It’s my childhood passion to become a lawyer and specially in our country like Pakistan. I think it is mandatory for every girl to learn about law. In our country women are not treated in a sense which all women deserve for this I am the only girl from my village who stand up & got admission in that particular field & INSHALLAH become a women right activist. I believe the field of law to be very unique field. It is the only field which provide three benefits at a single platform:
- Service for humanity (justice)
So, I feel it is a better option. First thing I must mention that scope is not in field actually scope is inside you. Your hard work commitment & consistency built up the scope of any field. Particularly to this field absolutely the scope of law for girls is very high. After completing law girls become advocate General of Pakistan, attorney at law, judicial magistrate, legal advisors, Excise inspectors, investigators at agencies like NAB, CIA etc., judges. It’s my personal suggestion to junior girls that who are little bit interested in that field must join it & start your hard work in it.
“One advice Don’t think about what people say about it & you after joining this field just put your complete thematic focus on you goal & achieve it.
Let’s begin the discussion
Article 25 of the Constitution of Pakistan states that all citizens are equal before the law and there shall be no discrimination on the basis of sex. However, the very judicial system that is required to implement this has failed to observe it within its own jurisdiction. The Asian Development Bank has spent more than $350 million (a little over Rs35 billion) on judicial reforms and has maintained that more women should be appointed as judges but currently there are six female judges in Pakistan and none of them have been appointed as Supreme Court judge. Although more and more women have been graduating with a degree in law recently, few seem to adopt the profession after a brief stint at a law firm. Many complain of gender discrimination in the male-dominated field and switch to a profession that is more accepting of women. I think you have to prove yourself and your dream and proving dream is not like a bead of rosses but a bead of thorns. These discriminations are felt at the start but with the hard work and passion, you were born for justice, you will pass these difficulties easily. Women need much hard work there to keep their credibility because if you have to prove your worth you have to cross comfort zone. In field of law you will find a lot of females as top lawyers as discussed below they are at this place because they knew that they were meant for this field and they succeeded in this field. In Pakistan it is a big problem that females listen to their family, friends and the social circles and do not bother themselves value the voice of their heart. Consequently, they loose interest in that field and it seems that their education was of no use. So, as I girl it is compulsory for you to listen your heart, value your dreams and make your self clear about the field you are going to choose because in the end you, yes you! Are responsible for your deeds.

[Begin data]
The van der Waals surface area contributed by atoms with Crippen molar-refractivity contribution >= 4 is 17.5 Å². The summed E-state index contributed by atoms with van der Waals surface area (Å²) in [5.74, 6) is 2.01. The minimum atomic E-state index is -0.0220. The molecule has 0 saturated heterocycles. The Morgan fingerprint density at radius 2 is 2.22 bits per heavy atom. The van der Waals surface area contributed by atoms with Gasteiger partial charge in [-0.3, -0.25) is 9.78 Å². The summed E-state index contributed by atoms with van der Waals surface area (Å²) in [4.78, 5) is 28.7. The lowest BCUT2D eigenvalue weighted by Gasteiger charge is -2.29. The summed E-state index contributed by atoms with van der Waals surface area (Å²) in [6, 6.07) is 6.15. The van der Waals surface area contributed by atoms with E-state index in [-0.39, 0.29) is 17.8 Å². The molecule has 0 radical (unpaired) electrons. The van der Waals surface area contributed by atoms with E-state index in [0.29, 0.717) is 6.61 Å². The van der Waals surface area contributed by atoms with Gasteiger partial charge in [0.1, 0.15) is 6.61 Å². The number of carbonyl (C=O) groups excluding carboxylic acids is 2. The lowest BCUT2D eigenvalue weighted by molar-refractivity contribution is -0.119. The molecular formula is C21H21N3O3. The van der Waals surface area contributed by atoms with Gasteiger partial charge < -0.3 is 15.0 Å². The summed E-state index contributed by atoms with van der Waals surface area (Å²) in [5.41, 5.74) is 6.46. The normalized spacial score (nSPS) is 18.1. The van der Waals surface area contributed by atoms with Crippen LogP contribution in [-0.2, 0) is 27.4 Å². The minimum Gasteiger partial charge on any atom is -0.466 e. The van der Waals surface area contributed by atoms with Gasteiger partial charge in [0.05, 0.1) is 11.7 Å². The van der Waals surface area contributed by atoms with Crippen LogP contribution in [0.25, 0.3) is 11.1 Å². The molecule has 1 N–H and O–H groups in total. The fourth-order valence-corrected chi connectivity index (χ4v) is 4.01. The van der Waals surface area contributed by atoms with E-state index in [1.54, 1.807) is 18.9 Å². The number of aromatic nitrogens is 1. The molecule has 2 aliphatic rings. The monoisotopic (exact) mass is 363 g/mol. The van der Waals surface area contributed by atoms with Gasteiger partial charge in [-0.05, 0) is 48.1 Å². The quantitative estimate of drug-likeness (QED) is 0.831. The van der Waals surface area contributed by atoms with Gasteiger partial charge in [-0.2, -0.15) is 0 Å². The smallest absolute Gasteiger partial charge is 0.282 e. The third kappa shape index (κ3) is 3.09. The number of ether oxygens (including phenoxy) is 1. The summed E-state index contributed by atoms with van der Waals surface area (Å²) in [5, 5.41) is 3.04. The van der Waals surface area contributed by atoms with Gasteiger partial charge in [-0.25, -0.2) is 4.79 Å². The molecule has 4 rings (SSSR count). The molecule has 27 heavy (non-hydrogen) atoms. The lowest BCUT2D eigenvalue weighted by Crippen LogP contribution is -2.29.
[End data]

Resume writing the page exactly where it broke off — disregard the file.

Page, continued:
“While choosing a field it is necessary for a girl to get all those answers why she is going to opt a profession. This thing will certainly make you persistent and patient until your dream comes true.”
The situation of female lawyers in Pakistan on the other hand is quite pathetic. Women in the legal profession in Pakistan are playing an integral part, especially in family law cases and human right violations where they have been proved more efficacious in fighting against the injustices.